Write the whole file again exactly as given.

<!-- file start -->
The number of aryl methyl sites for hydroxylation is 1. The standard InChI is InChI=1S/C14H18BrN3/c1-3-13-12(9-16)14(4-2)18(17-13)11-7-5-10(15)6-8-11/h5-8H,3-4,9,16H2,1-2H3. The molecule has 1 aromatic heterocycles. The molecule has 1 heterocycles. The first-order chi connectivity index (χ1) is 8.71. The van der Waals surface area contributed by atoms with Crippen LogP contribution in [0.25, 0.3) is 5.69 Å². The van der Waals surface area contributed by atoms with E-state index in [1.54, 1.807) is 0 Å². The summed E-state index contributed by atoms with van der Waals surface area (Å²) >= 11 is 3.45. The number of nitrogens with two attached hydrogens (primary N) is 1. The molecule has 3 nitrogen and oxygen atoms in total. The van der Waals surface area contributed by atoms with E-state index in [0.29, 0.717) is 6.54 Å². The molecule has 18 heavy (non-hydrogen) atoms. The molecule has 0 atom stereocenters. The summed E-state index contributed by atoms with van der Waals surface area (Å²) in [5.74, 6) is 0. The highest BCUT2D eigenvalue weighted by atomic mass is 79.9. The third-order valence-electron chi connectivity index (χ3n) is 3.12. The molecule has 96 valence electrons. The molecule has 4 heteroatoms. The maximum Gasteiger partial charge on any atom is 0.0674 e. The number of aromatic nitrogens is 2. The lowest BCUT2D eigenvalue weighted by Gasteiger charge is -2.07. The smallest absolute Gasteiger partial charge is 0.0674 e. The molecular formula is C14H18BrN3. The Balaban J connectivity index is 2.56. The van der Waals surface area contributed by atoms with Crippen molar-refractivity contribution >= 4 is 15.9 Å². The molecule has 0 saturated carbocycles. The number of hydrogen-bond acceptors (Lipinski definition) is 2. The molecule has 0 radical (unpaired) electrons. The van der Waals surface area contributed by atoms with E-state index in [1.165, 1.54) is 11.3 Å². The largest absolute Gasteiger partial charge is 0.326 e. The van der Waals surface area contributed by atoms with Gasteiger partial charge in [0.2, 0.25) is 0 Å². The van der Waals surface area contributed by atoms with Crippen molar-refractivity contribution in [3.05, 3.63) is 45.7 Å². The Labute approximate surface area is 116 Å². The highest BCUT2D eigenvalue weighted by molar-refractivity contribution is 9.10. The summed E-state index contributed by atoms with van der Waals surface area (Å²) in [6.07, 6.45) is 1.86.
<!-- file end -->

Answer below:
The number of aryl methyl sites for hydroxylation is 1. The standard InChI is InChI=1S/C14H18BrN3/c1-3-13-12(9-16)14(4-2)18(17-13)11-7-5-10(15)6-8-11/h5-8H,3-4,9,16H2,1-2H3. The molecule has 1 aromatic heterocycles. The molecule has 1 heterocycles. The first-order chi connectivity index (χ1) is 8.71. The van der Waals surface area contributed by atoms with Crippen LogP contribution in [0.25, 0.3) is 5.69 Å². The van der Waals surface area contributed by atoms with E-state index in [1.54, 1.807) is 0 Å². The summed E-state index contributed by atoms with van der Waals surface area (Å²) >= 11 is 3.45. The number of nitrogens with two attached hydrogens (primary N) is 1. The molecule has 3 nitrogen and oxygen atoms in total. The van der Waals surface area contributed by atoms with E-state index in [0.29, 0.717) is 6.54 Å². The molecule has 18 heavy (non-hydrogen) atoms. The molecule has 0 atom stereocenters. The summed E-state index contributed by atoms with van der Waals surface area (Å²) in [5.74, 6) is 0. The highest BCUT2D eigenvalue weighted by atomic mass is 79.9. The third-order valence-electron chi connectivity index (χ3n) is 3.12. The molecule has 96 valence electrons. The molecule has 4 heteroatoms. The maximum Gasteiger partial charge on any atom is 0.0674 e. The number of aromatic nitrogens is 2. The lowest BCUT2D eigenvalue weighted by Gasteiger charge is -2.07. The smallest absolute Gasteiger partial charge is 0.0674 e. The molecular formula is C14H18BrN3. The Balaban J connectivity index is 2.56. The van der Waals surface area contributed by atoms with Crippen molar-refractivity contribution >= 4 is 15.9 Å². The molecule has 0 saturated carbocycles. The number of hydrogen-bond acceptors (Lipinski definition) is 2. The molecule has 0 radical (unpaired) electrons. The van der Waals surface area contributed by atoms with E-state index in [1.165, 1.54) is 11.3 Å². The largest absolute Gasteiger partial charge is 0.326 e. The van der Waals surface area contributed by atoms with Gasteiger partial charge in [0.2, 0.25) is 0 Å². The van der Waals surface area contributed by atoms with Crippen molar-refractivity contribution in [3.05, 3.63) is 45.7 Å². The Labute approximate surface area is 116 Å². The highest BCUT2D eigenvalue weighted by molar-refractivity contribution is 9.10. The summed E-state index contributed by atoms with van der Waals surface area (Å²) in [6.07, 6.45) is 1.86.